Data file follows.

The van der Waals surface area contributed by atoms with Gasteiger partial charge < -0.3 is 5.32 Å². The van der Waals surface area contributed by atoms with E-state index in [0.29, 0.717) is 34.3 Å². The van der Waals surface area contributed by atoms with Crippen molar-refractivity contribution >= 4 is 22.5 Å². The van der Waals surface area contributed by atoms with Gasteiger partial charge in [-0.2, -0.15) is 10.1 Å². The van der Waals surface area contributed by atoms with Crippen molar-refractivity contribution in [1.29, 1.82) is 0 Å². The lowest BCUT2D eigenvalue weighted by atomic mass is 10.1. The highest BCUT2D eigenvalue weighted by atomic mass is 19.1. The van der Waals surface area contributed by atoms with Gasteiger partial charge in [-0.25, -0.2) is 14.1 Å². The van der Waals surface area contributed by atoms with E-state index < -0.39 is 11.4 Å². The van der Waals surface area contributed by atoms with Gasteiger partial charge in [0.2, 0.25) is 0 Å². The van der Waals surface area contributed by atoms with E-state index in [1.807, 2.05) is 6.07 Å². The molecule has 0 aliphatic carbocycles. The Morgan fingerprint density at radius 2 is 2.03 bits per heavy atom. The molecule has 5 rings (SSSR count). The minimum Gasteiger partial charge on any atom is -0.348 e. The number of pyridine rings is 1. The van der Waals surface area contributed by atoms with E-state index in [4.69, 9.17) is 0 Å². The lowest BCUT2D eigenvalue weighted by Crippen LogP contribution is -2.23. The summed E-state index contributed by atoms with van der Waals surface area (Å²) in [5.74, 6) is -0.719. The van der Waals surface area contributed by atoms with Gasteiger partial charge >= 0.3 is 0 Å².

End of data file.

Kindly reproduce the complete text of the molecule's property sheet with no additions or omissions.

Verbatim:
The van der Waals surface area contributed by atoms with Gasteiger partial charge < -0.3 is 5.32 Å². The van der Waals surface area contributed by atoms with E-state index in [0.29, 0.717) is 34.3 Å². The van der Waals surface area contributed by atoms with Crippen molar-refractivity contribution >= 4 is 22.5 Å². The van der Waals surface area contributed by atoms with Gasteiger partial charge in [-0.2, -0.15) is 10.1 Å². The van der Waals surface area contributed by atoms with Crippen molar-refractivity contribution in [1.29, 1.82) is 0 Å². The lowest BCUT2D eigenvalue weighted by atomic mass is 10.1. The highest BCUT2D eigenvalue weighted by atomic mass is 19.1. The van der Waals surface area contributed by atoms with Gasteiger partial charge in [-0.25, -0.2) is 14.1 Å². The van der Waals surface area contributed by atoms with E-state index < -0.39 is 11.4 Å². The van der Waals surface area contributed by atoms with Gasteiger partial charge in [0.2, 0.25) is 0 Å². The van der Waals surface area contributed by atoms with E-state index in [1.807, 2.05) is 6.07 Å². The molecule has 0 aliphatic carbocycles. The Morgan fingerprint density at radius 2 is 2.03 bits per heavy atom. The molecule has 5 rings (SSSR count). The minimum Gasteiger partial charge on any atom is -0.348 e. The number of pyridine rings is 1. The van der Waals surface area contributed by atoms with E-state index in [4.69, 9.17) is 0 Å². The lowest BCUT2D eigenvalue weighted by Crippen LogP contribution is -2.23. The summed E-state index contributed by atoms with van der Waals surface area (Å²) in [5.74, 6) is -0.719. The van der Waals surface area contributed by atoms with Gasteiger partial charge >= 0.3 is 0 Å².